However, brain injuries can, and unfortunately, often do, make intimacy difficult. If you and your partner are experiencing difficulties with intimacy after a TBI, it is entirely normal. A brain injury is responsible for many changes within the body, including altering hormone levels such as testosterone and estrogen. A brain injury can cause a survivor to question their roles in a sexual relationship, doubt their appearance, attraction, areas of sexual interest, and self-confidence.
Likewise, a TBI can trigger convulsions or seizures which cause aggression, disruptive behavior, anger, and even blackouts. While these incidents are traumatic on their own, a survivor is often drained of all energy after an episode. This can put a sudden stop to any plans of intimacy, for both of you. Instead of rushing headfirst into things, begin with small gestures: kisses on the cheek, hand holding, and stroking their arm are all excellent places to start.
Practical and Role Changes in the Relationship
Practical changes can flip the switch on your and your spouse’s roles. Survivors of a traumatic brain injury are often forced to give up many responsibilities, including holding a job and household chores, while they focus on getting better. Not to mention, your partner may be unable to physically work or drive following their injury. You may have to adopt a caretaker role, managing the health of the survivor full-time.
- Managing household finances
- Yard work and physically maintaining the home
- Planning and organizing activities for the family
- Becoming the primary source of income
Aside from roles within the house, these practical changes can impact your social life as a couple. Following a brain injury, there may be a change in the type or pace of activities that you can partake in together. For instance, chronic fatigue might make it harder to be social with friends. Your spouse may struggle in noisy environments. While roles may need to change within the house, you'll need to revamp your typical date night.
Tips to Heal Your Marriage after Brain Injury
Keeping a brave face after your partner has suffered a brain injury is far from easy. It's easy to daydream about the days before the accident when your spouse still acted like themselves. It's also easy to want to walk away. However, we both know that your marriage is worth far more than that. When the going gets tough, the tough get going – after a brain injury, it is possible to heal your marriage.
- Do not baby your partner. It will only put more distance between the two of you. Be honest about your thoughts and feelings, and communicate openly with one another.
- Do not assume. Don't assume that your spouse is coping just because they don't talk about their injury. Don't assume your partner understands how you feel. You must talk about it.
- Be creative with your emotional outlets. Try journaling, drawing, or gardening.
- Write letters to one another. Writing will allow you both the time you need to find the right words to express yourselves.
- Allow your partner to try to complete activities by themselves. An essential aspect of brain injury recovery is challenging themselves in order to relearn skills. Don't feel you need to rush to do everything for them, and instead allow them to attempt the task before you offer help.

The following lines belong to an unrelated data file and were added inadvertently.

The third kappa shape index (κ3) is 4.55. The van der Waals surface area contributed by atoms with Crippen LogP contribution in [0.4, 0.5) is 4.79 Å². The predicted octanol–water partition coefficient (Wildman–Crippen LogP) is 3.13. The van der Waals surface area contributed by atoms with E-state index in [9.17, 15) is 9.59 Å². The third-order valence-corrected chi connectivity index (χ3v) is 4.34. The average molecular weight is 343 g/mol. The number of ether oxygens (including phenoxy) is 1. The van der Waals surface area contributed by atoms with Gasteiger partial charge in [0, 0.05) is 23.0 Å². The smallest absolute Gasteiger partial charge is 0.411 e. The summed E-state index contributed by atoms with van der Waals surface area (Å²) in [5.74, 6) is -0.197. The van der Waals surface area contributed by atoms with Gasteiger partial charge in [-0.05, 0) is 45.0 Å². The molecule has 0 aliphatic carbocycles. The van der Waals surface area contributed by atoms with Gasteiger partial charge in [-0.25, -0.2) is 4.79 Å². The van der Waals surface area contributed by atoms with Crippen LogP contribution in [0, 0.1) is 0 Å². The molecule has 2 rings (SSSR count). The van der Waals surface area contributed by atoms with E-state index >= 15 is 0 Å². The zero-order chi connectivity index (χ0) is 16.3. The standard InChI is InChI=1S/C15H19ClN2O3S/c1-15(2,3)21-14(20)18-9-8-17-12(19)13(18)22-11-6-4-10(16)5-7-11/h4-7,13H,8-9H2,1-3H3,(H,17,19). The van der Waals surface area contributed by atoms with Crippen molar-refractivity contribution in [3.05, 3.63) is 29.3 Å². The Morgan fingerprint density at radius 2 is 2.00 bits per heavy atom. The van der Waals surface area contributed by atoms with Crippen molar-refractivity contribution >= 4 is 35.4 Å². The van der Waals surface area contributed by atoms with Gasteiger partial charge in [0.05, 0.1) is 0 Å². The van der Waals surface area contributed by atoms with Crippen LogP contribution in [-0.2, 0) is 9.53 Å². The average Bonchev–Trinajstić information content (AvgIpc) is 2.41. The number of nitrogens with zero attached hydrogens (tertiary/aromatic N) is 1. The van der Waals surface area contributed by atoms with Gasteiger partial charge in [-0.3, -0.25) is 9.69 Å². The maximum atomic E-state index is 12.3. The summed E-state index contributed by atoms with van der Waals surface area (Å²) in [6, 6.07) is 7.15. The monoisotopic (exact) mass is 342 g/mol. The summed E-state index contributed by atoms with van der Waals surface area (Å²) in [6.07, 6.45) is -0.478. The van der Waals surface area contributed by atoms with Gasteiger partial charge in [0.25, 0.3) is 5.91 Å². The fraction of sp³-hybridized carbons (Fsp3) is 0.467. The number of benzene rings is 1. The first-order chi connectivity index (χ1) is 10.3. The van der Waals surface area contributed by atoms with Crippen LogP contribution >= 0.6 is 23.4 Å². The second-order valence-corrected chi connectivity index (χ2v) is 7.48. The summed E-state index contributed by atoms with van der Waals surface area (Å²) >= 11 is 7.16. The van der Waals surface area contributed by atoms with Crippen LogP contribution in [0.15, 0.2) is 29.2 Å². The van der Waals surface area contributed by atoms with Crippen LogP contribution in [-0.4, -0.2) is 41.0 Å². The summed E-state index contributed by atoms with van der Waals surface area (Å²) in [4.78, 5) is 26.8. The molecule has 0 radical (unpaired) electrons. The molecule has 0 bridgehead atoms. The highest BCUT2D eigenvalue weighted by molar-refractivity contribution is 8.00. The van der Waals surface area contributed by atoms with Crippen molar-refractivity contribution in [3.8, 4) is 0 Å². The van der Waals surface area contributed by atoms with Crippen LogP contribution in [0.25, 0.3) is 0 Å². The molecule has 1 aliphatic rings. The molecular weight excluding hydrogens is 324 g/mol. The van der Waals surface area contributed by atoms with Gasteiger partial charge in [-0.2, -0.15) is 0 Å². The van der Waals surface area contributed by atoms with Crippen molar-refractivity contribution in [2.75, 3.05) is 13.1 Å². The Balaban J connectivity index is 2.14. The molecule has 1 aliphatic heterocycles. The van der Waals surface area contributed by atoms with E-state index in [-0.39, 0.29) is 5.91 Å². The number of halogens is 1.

- Balance your responsibilities as a couple. Yes, your partner may not be able to take on what they were previously capable of doing. But in a reduced capacity, try to take turns with tasks that your partner is comfortable completing, like washing the dishes, getting the mail, or picking out the groceries.
- Make a conscious effort to be regularly intimate. No, not sexually, but in small ways - holding hands, stroking their cheek, and so on. Gentle touches can help ease them back into normalcy.
- Do not compare yourself to other couples. Every brain injury survivor has a different journey, and you will need to take that path along with them. Your story will not be the same as another family's, so while you can take inspiration from one another, do not compare yourself.
- Be patient. You may need to repeat yourself ten times in one morning. You may need to remind your partner about proper restaurant etiquette. You might be frustrated, heartbroken, or both. But be patient with your partner. They're in this with you.
- Celebrate achievements in your spouse's recovery! Be vocal about their wins – and yours.
Recommended Reading for Partners
While being in a relationship with a brain injury survivor may be tough, trust that you are not alone. There is an entire community of women and men who are fighting the exact fight as you and your spouse.
- Brain Injury Survivor’s Guide: Welcome to Our World, by Larry Jameson and Beth Jameson
- Blog: Your Husband had a Traumatic Brain Injury – Living with a TBI
Moving on after a Traumatic Brain Injury
It's easy to feel as though life will never be the same after a traumatic brain injury rocks your marriage, and in a sense that's true. It will be hard work. However, it will be worth it. While life might develop a few more obstacles, that's not to say that it still can't be beautiful. Your marriage can remain strong after brain injury.
Working together with the help of a dedicated team of doctors, you and your spouse can remain happy and healthy. However, it may require visits with a psychologist or psychiatrist, regular brain scans, and routine monitoring. A traumatic brain injury can weigh heavily on the wallet and the heart – so if your spouse sustained a brain injury in an accident in which he or she did not or only partially caused, do not hesitate to reach out for legal help. A South Florida brain injury attorney can fight for the compensation you deserve. Compensation for your spouse's TBI can also help offset the medical bills and home expenses that can accumulate if you've lost a source of income.
Moving on after a traumatic brain injury is possible. By working together with your partner, the happily ever after you've always dreamed of is still in reach.